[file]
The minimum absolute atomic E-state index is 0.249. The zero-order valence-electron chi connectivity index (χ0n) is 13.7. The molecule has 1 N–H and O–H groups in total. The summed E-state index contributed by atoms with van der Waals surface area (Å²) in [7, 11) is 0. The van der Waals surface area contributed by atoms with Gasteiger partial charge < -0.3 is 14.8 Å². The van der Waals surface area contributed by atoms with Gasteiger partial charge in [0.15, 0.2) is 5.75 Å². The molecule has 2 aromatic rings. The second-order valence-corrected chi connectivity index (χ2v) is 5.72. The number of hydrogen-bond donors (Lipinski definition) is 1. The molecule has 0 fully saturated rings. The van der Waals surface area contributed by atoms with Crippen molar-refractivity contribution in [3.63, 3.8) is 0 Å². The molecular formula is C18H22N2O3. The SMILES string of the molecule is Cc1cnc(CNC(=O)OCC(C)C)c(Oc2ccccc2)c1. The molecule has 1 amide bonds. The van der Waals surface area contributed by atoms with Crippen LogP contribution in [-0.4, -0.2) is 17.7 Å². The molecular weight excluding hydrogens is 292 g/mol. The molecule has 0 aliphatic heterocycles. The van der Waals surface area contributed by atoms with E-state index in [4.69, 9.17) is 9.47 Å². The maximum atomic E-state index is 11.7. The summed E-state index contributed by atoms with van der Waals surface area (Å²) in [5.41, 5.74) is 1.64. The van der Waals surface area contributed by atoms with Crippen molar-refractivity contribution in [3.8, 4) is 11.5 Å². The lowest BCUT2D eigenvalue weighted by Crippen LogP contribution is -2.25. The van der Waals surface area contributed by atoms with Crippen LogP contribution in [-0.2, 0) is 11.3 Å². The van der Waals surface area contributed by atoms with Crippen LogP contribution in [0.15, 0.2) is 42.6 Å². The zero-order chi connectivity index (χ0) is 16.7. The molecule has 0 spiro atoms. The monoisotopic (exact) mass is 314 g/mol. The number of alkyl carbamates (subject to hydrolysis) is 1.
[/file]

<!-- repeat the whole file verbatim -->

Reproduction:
The minimum absolute atomic E-state index is 0.249. The zero-order valence-electron chi connectivity index (χ0n) is 13.7. The molecule has 1 N–H and O–H groups in total. The summed E-state index contributed by atoms with van der Waals surface area (Å²) in [7, 11) is 0. The van der Waals surface area contributed by atoms with Gasteiger partial charge < -0.3 is 14.8 Å². The van der Waals surface area contributed by atoms with Gasteiger partial charge in [0.15, 0.2) is 5.75 Å². The molecule has 2 aromatic rings. The second-order valence-corrected chi connectivity index (χ2v) is 5.72. The number of hydrogen-bond donors (Lipinski definition) is 1. The molecule has 0 fully saturated rings. The van der Waals surface area contributed by atoms with Crippen molar-refractivity contribution in [3.63, 3.8) is 0 Å². The molecular formula is C18H22N2O3. The SMILES string of the molecule is Cc1cnc(CNC(=O)OCC(C)C)c(Oc2ccccc2)c1. The molecule has 1 amide bonds. The van der Waals surface area contributed by atoms with Crippen LogP contribution in [-0.4, -0.2) is 17.7 Å². The molecular weight excluding hydrogens is 292 g/mol. The molecule has 0 aliphatic heterocycles. The van der Waals surface area contributed by atoms with E-state index in [4.69, 9.17) is 9.47 Å². The maximum atomic E-state index is 11.7. The summed E-state index contributed by atoms with van der Waals surface area (Å²) in [5.41, 5.74) is 1.64. The van der Waals surface area contributed by atoms with Crippen molar-refractivity contribution in [3.8, 4) is 11.5 Å². The lowest BCUT2D eigenvalue weighted by Crippen LogP contribution is -2.25. The van der Waals surface area contributed by atoms with Crippen LogP contribution in [-0.2, 0) is 11.3 Å². The van der Waals surface area contributed by atoms with Crippen LogP contribution in [0.15, 0.2) is 42.6 Å². The zero-order chi connectivity index (χ0) is 16.7. The molecule has 0 spiro atoms. The monoisotopic (exact) mass is 314 g/mol. The number of alkyl carbamates (subject to hydrolysis) is 1.